I always counsel my clients to provide in their oil and gas leases that they have the right to inspect and copy all documents of the lessee necessary to determine whether royalties have been paid correctly, and to audit the records of the lessee to confirm accurate payment of royalties. Royalty owners generally assume that the royalty payments they received have been calculated and paid as required by their leases. This is not always the case, as illustrated by a recent case, Shell Oil Company SWEPI LP v. Ross, 2010 WL 670549 (Tex.App.-Houston [1st Dist.], decided February 25, 2010. The case illustrates typical schemes used by producers to underpay royalty owners, and their efforts to prevent royalty owners from knowing how royalties are calculated and, when the royalty owners discover the underpayment, to prevent royalty owners from recovering the underpayment.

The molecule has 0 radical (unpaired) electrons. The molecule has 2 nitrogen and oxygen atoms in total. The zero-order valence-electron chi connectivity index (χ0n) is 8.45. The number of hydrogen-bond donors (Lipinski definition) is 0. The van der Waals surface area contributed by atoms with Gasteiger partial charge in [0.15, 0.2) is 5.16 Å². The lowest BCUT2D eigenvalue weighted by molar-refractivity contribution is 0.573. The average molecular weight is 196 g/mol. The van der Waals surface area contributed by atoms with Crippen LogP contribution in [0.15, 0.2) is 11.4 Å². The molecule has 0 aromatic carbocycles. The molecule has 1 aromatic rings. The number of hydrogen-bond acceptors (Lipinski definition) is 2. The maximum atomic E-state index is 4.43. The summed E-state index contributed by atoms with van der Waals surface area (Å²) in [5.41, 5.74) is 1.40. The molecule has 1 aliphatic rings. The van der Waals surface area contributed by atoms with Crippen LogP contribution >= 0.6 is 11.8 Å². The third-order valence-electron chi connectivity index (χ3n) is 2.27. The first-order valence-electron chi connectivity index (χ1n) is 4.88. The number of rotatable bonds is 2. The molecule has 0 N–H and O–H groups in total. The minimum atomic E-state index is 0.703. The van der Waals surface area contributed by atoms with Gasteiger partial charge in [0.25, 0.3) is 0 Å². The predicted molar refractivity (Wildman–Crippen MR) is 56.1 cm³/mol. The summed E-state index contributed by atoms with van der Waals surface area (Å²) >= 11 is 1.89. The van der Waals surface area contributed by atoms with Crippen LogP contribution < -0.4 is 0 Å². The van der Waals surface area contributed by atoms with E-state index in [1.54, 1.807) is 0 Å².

In Shell v. Ross, the trial court and Houston Court of Appeals held that Shell had underpaid royalties due to Ross. Shell has appealed to the Texas Supreme Court. The Texas Supreme Court refused to consider the case, but Shell has filed a motion for re hearing that is still pending. Other producers are very interested in the case: friend-of-the-court briefs have been filed by Chesapeake, Texas Oil & Gas Association, and the American Petroleum Institute asking the Court to reverse the Court of Appeals.
The facts of the case require some explanation but illustrate well the importance of verifying the correct calculation of royalties.